An. Reg. 3. RICHARD THE THIRD. 439
The lord Stanleie refuseth to set the earles men in battell raie.
and to helpe to set the souldiers in arraie. But he answered that the earle should set his owne men in good order of battell, while he would arraie his companie, and come to him in time conuenient. Which answer made otherwise than the earle thought or would haue iudged, considering the oportunitie of the time & the weight of the businesse. And although he was ther withall a little vexed, & began somewhat to hang the head; yet he without anie time delaieng, compelled of necessitie, after this maner instructed and ordered his men.
The earle setteth his men in order and appointeth cheefteins.
He made his fore ward somewhat single and slender, according to the small number of his people. In the front he placed the archers, of whome he made capteine Iohn earle of Oxenford. To the right wing of the battell he appointed sir Gilbert Talbot to be the leader. To the left wing, he assigned sir Iohn Sauage who had brought thither with him a crue of right able personages, clad in white coats and hoods, which mustered in the eies of their aduersaries right brimlie. The earle of Richmond himselfe, with aid of the lord Stanleie, gouerned the battell, accompanied with the earle of Penbroke, hauing a good companie of horssemen, and a small number of footmen. For all his whole number exceeded not fiue thousand men, beside the power of the Stanleies, wherof three thousand were in the field, vnder the standard of sir William Stanleie. The kings number was double so much and more. When both these armies were thus ordered, and all men readie to set forward, king Richard called his chiefteins togither, and to them said as followeth.
The oration of king Richard the third to the chiefteins of his armie.
King Richard iustifieth himselfe and his gouernement.
MY most faithfull and assured fellowes, most trustie & welbeloued freends, & elected capteins, by whose wisedome and policie I haue obteined the crowne, and type of this famous realme, and noble region: by whoe puissance & valiantnesse I haue inioid and possessed the state roiall & dignitie of the same, maugre the ill will and seditious attempts of all my cankered enimies, and insidious aduersaries : by whose prudent & politike counsell I haue so gouerned my realme, people, subiects, that I haue omitted nothing apperteining to the office of a iust prince: nor you haue pretermitted nothing belonging to the dutie of wise and sage councellors. So that I maie saie, and trulie affirme, that your approoued fidelitie & tried constancie, maketh me to beleeue firmelie, and thinke that I am an vndoubted king, and an indubitate prince.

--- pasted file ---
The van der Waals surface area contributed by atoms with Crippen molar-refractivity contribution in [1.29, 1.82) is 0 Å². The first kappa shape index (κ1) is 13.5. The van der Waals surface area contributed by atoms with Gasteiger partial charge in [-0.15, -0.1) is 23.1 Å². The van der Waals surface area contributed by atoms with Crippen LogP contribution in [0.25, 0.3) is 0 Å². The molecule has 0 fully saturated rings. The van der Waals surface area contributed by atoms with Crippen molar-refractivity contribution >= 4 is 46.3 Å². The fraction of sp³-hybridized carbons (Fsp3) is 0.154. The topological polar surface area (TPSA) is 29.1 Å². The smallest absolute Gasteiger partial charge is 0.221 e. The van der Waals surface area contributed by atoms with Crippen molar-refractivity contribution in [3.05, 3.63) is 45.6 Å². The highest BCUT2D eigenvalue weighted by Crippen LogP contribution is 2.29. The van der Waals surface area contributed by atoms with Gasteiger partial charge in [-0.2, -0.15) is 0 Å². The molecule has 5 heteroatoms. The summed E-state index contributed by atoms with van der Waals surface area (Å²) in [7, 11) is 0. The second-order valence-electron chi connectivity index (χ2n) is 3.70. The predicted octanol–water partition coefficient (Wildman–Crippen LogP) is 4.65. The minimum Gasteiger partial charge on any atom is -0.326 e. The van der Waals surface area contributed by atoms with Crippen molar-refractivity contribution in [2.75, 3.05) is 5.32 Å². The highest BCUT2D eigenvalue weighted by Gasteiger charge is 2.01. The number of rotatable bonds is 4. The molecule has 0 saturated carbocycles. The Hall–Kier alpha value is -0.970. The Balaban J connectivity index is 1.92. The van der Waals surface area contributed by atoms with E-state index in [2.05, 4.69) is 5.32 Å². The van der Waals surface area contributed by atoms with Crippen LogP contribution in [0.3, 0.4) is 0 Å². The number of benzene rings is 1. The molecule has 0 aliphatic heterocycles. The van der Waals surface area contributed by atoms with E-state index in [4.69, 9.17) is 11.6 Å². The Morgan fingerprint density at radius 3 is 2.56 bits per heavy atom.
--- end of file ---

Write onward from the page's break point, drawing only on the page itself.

And although in the adeption and obteining of the garland, I being seduced, and prouoked by sinister, councell, and diabolicall temptation, did commit a wicked and detestable act: yet I haue with streict penance and salt tears (as I trust) expiated & cleerelie purged the same offense: which abhominable crime I require you of frendship as cleerelie to forget, as I dailie remember to deplore and lament the same. If ye will euen now diligentlie call to remembrance in what case and perplexitie we doo stand; and in what doubtfull perill we be all intrapped; I doubt not but you in heart will thinke, and with mouth confesse, that if euer amitie and faith preuailed betweene prince and subiects, or betweene subiect and subiect; or if euer bond of alegiance obliged the vassall to loue and serue his naturall souereigne lord; or if anie obligation of dutie bound anie prince to aid & defend his subiects; all these loues, bonds, and duties of necessitie are now this day to be tried, shewed, and put in experience.
He speaketh opprobriouslie of the earle of Richmond.
For if wise men saie true (as they doo not lie) there is some policie in getting, but much more in keeping; the one being but fortunes chance, & the other high wit and policie. For which cause, I with you, and you with me, must needs this day take labour and paine, to keepe and defend with force, that preheminence and possession, which by your prudent deuises I haue gotten & obteined. I doubt not but you know how the diuell (continuall enimie to humane nature, disturber of concord, & sower of sedition